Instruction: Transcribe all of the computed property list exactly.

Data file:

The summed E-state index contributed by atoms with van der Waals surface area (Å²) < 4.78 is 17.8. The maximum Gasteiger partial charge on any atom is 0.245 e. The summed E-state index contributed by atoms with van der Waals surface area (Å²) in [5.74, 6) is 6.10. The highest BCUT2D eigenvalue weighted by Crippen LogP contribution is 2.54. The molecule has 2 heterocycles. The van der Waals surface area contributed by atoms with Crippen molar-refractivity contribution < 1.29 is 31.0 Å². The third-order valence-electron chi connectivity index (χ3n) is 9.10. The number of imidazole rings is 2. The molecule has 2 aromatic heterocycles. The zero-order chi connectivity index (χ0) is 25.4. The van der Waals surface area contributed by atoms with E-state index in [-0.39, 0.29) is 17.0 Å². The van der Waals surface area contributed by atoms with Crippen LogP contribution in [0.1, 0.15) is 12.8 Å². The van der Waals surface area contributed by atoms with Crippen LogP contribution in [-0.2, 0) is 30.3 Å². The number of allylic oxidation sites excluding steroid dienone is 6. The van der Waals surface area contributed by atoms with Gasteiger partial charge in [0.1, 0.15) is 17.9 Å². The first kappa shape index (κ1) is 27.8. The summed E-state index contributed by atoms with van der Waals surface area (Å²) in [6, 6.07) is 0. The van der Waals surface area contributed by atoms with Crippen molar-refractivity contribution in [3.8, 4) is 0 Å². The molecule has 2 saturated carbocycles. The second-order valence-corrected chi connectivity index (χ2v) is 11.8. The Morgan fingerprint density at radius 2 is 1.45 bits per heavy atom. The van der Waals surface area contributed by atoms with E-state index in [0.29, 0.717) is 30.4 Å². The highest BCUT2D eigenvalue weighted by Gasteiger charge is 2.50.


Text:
The summed E-state index contributed by atoms with van der Waals surface area (Å²) < 4.78 is 17.8. The maximum Gasteiger partial charge on any atom is 0.245 e. The summed E-state index contributed by atoms with van der Waals surface area (Å²) in [5.74, 6) is 6.10. The highest BCUT2D eigenvalue weighted by Crippen LogP contribution is 2.54. The molecule has 2 heterocycles. The van der Waals surface area contributed by atoms with Crippen molar-refractivity contribution < 1.29 is 31.0 Å². The third-order valence-electron chi connectivity index (χ3n) is 9.10. The number of imidazole rings is 2. The molecule has 2 aromatic heterocycles. The zero-order chi connectivity index (χ0) is 25.4. The van der Waals surface area contributed by atoms with E-state index in [-0.39, 0.29) is 17.0 Å². The van der Waals surface area contributed by atoms with Crippen LogP contribution in [0.1, 0.15) is 12.8 Å². The van der Waals surface area contributed by atoms with Crippen LogP contribution in [-0.2, 0) is 30.3 Å². The number of allylic oxidation sites excluding steroid dienone is 6. The van der Waals surface area contributed by atoms with Gasteiger partial charge in [0.1, 0.15) is 17.9 Å². The first kappa shape index (κ1) is 27.8. The summed E-state index contributed by atoms with van der Waals surface area (Å²) in [6, 6.07) is 0. The van der Waals surface area contributed by atoms with Crippen molar-refractivity contribution in [3.8, 4) is 0 Å². The molecule has 2 saturated carbocycles. The second-order valence-corrected chi connectivity index (χ2v) is 11.8. The Morgan fingerprint density at radius 2 is 1.45 bits per heavy atom. The van der Waals surface area contributed by atoms with E-state index in [0.29, 0.717) is 30.4 Å². The highest BCUT2D eigenvalue weighted by Gasteiger charge is 2.50.